They may be heavier and grayer but Crosby, Stills & Nash haven’t lost their edge and a trip to Salem Civic Center Tuesday night with Fred and Ann First brought back memories of the 60s, war protests and caring about causes.

Mixing old songs with new, accoustic with hard, driving rock and nostalgia with currency, CSN often brought the crowd to their feet and kept all of us tapping and clapping along with their songs for more than two-and-a-half hours of solid entertainment.

Their two encores brought back even more memories, first with Stills’ haunting For What Its Worth protest song from his Buffalo Springfield days and, finally, with Teach Your Children.

I met Graham Nash last year while studying digital printing with Mac Holbert, his partner in the Nash Editions print operations in Los Angeles. Holbert, the road manager for CSN back in their heyday, is considered one of the best digital printers in the world and I jumped at the chance to study his techniques. Nash, an expert photographer, turned out to be a master printer as well.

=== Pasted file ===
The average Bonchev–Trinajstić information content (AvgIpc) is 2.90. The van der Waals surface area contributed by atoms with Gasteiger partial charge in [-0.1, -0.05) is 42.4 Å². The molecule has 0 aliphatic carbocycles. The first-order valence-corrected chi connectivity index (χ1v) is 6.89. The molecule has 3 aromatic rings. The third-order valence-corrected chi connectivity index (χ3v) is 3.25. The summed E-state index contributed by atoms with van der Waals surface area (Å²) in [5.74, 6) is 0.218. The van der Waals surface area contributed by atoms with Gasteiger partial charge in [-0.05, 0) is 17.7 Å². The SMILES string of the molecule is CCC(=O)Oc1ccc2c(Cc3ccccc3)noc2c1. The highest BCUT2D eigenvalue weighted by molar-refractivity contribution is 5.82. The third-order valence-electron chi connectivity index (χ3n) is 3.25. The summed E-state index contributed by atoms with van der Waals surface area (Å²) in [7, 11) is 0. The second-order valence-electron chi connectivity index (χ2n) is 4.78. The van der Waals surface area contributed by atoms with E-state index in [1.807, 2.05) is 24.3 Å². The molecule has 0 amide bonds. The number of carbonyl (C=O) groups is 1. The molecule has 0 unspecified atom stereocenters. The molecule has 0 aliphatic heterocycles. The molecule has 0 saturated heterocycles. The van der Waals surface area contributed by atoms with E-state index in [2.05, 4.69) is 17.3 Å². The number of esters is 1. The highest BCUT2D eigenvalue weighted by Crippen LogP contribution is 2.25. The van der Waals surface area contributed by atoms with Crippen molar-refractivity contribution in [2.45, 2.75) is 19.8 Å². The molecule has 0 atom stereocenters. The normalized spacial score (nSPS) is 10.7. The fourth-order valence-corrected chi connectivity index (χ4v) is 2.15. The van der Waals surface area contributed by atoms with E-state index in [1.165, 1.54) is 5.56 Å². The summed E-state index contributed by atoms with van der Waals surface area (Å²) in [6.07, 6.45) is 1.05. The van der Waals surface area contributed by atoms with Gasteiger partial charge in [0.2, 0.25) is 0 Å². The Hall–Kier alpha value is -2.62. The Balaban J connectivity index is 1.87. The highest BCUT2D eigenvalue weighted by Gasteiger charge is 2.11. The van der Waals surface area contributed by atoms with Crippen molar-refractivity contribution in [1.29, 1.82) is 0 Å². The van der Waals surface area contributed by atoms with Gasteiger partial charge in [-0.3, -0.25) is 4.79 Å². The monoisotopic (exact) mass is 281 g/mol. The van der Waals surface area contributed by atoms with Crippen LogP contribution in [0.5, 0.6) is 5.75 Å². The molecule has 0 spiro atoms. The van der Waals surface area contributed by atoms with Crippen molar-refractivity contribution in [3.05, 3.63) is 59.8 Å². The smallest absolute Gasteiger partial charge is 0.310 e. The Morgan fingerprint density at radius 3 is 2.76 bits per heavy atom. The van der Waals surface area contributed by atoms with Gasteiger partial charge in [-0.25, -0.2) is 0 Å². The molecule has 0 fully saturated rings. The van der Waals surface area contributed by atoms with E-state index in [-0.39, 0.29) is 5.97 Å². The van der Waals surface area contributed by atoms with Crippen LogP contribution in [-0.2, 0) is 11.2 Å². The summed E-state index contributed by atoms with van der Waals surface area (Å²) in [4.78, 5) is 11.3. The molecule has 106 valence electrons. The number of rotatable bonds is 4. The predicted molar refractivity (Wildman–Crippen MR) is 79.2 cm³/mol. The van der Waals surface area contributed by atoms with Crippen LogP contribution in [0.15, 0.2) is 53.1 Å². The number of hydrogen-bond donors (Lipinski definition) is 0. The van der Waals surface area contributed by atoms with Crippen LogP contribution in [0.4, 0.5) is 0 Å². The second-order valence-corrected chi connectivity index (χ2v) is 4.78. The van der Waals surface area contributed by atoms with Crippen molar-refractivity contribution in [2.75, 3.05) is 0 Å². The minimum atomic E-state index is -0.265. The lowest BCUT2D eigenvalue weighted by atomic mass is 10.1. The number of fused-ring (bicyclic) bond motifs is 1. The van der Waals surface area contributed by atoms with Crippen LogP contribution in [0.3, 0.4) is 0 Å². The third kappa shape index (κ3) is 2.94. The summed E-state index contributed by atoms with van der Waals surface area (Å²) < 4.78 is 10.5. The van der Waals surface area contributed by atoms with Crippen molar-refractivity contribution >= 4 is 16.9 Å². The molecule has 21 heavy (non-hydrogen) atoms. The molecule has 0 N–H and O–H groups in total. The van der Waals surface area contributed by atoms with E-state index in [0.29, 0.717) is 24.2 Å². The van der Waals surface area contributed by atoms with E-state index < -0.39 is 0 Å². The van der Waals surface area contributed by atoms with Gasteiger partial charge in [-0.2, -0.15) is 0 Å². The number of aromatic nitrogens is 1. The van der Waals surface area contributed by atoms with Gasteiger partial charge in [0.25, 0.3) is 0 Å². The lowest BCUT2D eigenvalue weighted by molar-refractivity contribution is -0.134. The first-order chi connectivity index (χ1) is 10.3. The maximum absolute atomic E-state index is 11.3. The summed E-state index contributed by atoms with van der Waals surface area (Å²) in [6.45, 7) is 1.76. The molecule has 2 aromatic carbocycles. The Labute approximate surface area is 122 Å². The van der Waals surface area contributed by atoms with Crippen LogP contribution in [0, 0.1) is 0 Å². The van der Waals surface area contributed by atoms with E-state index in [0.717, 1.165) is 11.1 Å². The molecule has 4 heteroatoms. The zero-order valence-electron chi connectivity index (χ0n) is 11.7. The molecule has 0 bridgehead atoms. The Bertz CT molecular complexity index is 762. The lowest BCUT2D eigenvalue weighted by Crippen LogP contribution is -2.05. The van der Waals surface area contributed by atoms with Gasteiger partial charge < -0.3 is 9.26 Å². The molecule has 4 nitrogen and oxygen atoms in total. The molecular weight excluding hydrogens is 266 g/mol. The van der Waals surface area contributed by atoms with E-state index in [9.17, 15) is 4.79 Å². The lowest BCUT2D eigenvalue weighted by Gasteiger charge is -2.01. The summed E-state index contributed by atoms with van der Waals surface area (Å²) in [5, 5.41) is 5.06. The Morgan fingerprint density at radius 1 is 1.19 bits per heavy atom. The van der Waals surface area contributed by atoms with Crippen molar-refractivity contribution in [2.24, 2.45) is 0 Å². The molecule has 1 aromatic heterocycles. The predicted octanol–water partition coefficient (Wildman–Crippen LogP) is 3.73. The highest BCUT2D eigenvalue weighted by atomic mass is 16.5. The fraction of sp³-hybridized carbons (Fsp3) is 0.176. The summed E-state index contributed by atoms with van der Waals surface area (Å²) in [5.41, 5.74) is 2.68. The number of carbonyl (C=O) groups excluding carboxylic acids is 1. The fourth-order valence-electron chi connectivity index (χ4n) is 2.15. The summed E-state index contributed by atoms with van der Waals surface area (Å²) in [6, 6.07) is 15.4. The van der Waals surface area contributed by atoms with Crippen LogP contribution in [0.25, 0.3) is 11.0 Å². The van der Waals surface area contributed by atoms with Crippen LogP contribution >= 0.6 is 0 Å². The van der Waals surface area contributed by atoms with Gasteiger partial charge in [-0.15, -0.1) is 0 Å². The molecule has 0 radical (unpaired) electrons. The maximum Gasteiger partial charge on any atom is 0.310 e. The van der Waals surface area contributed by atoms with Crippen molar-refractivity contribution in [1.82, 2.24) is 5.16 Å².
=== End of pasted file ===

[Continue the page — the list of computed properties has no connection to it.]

And I talked with Stills on the phone in 2003 while negotiating with he and his manager for permission to use For What It’s Worth as the background music for a short film on the World Trade Center attacks on September 11, 2001. That film won two awards for editing and the song helped both the flow and impact.

While Stills’ voice, hoarse from age, lacks some of its old drive, his driving guitar playing made up for any vocal shortcomings and both Nash and Crosby’s voices hold up well with age. I miss the fourth harmony of Neil Young but he’s off playing bluegrass now (among other things).

A fun evening, one that brought back memories of a magical time as well as encounters with two fascinating men. And, given the situation in the world today, their songs hold as much meaning now as then.

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